Saturday, July 11, 2015

CISVAAA Principals' Camino Pilgrimage to Santiago

Day Six: Portomarin to Palas de Rei

Today was a day filled with kindnesses. We began our day as usual with prayer, but today, two of our CISVA colleagues joined us via Facetime. It was a unique experience to be standing in Spain, praying with colleagues in Vancouver. Although the Camino is timeless, this experience of it could only have occurred in our present time. 

Shortly into our journey, we came across a pilgrim standing by the side of the road near a Camino sign. His knee was bandaged and he clearly realized that he was not going to be able to make the day's journey by foot and was hoping for a ride. After a few cars passed, a driver stopped to pick him up and we saw this gentleman later in the day.  It seems as though it is a matter of course that pilgrims are able to get rides from strangers when they are in need.

We stopped for lunch today at a café that, according to the guidebook, was called 'Conde de Waldemar.'  How could we not stop there when we are traveling with Waldemar? However, when we arrived there, we saw that the name had been changed. Our Waldemar was very upset by this situation, but we went ahead to order our meal (it was lunchtime, after all).  A few minutes into our meal, the owner came and presented Waldemar with two shirts with 'Conde de Waldemar' (which means 'Lord Waldemar' apparently) on them. Waldemar's day was made!
Unfortunately, our Michael is having trouble with his heel. While at lunch (at the café formerly known as Waldemar), the doctor who travels with the group of Spanish students whom we have come to know passed by and stopped to chat. He kindly took a look at Michael's ankle and told him to stop at the campsite in which he would be staying that evening and he would tape the ankle for him.  Sure enough, as we passed the campsite, Aciera was waiting for us and happily taped Michael's ankle so that he can make it to Santiago.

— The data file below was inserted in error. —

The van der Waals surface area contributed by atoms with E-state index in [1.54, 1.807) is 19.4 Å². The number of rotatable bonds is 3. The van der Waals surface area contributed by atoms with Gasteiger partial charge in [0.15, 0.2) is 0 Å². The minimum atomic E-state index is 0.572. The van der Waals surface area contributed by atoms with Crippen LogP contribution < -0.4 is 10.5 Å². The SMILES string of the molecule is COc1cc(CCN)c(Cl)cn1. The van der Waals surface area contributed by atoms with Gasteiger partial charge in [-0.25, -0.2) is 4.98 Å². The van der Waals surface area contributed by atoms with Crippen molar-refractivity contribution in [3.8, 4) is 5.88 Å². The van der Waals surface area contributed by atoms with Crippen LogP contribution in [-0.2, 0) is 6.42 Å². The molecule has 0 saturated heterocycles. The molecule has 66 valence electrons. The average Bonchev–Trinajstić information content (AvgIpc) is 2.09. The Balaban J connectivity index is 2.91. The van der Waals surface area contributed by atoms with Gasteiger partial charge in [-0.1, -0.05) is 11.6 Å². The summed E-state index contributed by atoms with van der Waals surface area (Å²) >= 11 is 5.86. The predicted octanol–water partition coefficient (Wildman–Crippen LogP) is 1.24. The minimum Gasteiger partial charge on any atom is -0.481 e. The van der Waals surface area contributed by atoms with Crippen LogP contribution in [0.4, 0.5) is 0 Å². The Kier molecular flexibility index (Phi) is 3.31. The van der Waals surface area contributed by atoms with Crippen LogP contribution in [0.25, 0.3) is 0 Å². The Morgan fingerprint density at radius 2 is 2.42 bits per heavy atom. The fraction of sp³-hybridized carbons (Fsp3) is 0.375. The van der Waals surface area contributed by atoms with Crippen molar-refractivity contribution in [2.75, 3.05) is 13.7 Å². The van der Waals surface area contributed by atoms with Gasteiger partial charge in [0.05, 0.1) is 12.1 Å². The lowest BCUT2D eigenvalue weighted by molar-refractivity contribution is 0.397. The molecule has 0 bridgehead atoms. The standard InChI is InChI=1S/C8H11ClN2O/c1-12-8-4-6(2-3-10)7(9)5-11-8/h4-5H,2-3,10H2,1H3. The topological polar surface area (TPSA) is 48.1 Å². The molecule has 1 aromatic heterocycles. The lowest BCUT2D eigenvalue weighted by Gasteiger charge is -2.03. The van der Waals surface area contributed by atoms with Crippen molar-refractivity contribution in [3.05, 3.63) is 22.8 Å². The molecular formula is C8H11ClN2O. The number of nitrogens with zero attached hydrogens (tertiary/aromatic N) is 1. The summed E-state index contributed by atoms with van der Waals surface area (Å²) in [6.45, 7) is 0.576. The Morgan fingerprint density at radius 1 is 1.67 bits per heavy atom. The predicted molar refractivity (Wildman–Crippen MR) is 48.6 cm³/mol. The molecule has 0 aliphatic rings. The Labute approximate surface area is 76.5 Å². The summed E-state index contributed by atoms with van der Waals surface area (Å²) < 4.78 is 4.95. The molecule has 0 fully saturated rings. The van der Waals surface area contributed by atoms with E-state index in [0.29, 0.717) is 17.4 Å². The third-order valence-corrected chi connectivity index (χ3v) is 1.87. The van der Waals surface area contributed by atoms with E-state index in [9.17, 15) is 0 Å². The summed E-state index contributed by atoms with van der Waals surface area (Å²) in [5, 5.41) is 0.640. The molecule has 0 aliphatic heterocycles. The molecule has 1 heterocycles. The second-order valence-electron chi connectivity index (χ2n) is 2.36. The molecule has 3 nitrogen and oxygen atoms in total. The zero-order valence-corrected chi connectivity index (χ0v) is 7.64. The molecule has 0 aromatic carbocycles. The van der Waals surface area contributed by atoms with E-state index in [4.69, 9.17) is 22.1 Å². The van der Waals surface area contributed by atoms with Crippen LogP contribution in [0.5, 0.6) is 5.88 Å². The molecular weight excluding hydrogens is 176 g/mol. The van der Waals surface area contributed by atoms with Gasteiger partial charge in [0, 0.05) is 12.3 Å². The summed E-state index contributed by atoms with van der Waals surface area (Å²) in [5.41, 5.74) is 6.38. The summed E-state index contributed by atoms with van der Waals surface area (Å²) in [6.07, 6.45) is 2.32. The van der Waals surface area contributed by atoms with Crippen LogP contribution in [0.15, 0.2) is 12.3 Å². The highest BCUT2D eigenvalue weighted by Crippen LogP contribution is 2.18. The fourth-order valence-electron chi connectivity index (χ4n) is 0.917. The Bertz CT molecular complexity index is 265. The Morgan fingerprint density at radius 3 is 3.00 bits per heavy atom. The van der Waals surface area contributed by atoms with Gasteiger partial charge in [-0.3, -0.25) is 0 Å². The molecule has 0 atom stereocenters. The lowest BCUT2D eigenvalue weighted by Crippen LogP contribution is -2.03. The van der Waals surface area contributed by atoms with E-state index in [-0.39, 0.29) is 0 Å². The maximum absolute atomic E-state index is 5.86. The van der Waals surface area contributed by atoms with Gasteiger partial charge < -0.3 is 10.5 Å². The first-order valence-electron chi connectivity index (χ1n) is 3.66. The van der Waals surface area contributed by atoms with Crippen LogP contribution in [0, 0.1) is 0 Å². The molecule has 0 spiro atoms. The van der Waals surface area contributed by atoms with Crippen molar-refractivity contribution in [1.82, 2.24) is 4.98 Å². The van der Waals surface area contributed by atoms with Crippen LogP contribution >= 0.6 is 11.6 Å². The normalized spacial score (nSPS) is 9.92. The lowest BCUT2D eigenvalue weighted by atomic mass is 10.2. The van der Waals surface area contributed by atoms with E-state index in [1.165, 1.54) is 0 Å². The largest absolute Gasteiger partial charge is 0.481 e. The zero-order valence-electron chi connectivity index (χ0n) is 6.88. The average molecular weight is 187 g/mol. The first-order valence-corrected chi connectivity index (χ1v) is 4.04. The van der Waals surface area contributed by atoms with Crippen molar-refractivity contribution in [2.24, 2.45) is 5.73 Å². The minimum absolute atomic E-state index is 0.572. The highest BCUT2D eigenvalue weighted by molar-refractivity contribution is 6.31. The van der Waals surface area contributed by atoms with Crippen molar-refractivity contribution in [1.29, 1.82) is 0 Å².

We encountered so many people today. One family expressed gratitude to be walking the Camino, as they are getting the opportunity to spend concentrated time together, helping one another through the difficult parts of the journey, and chatting and enjoying one another's company along the way. We met Brigid today. She started her Camino journey yesterday, having decided on the spur of the moment to embark on the journey. She is due to meet a friend in a week and decided to walk 100kilometres of the Camino. She is an Irish woman who is retired and now lives in California. She feels that it is the Lord's work that brought her here and she is so glad that she came. The spirit of cheerful community is palpable on the Camino and we experienced it in very concrete ways on our journey today.
Our day ended with a beautiful Mass at San Salvador Church. The church was filled to the doors with pilgrims and parishioners and the joy was contagious, with the spirit-filled music and the smiling priest.  He had a special blessing for the 'peregrinos' before we left and he wished all of us well on our journeys. He challenged all of us to be apostles of Christ. Although the liturgy was in Spanish and we could only understand the occasional word, we knew we were part of the greater Catholic community and we knew we were welcome.
The Camino can be a powerful journey, but we must bring to it the resolve to see it as something more than a physical walk. The tourist may approach the journey from the point of view of seeing the sights and conquering a challenging hike which can be checked off a 'must-do' list. A pilgrim, however, will approach it as an inner journey after which one is changed irrevocably. It is an individual journey, even for those traveling with others, and one that brings about changes that are unique to each person.

'Lord Waldemar' and his new best friend.

Lunch at the café that was known as 'Conde Waldemar'

An angel on each shoulder. Two of our CISVA colleagues praying with us.

What a beautiful journey!

A little help from a friend?

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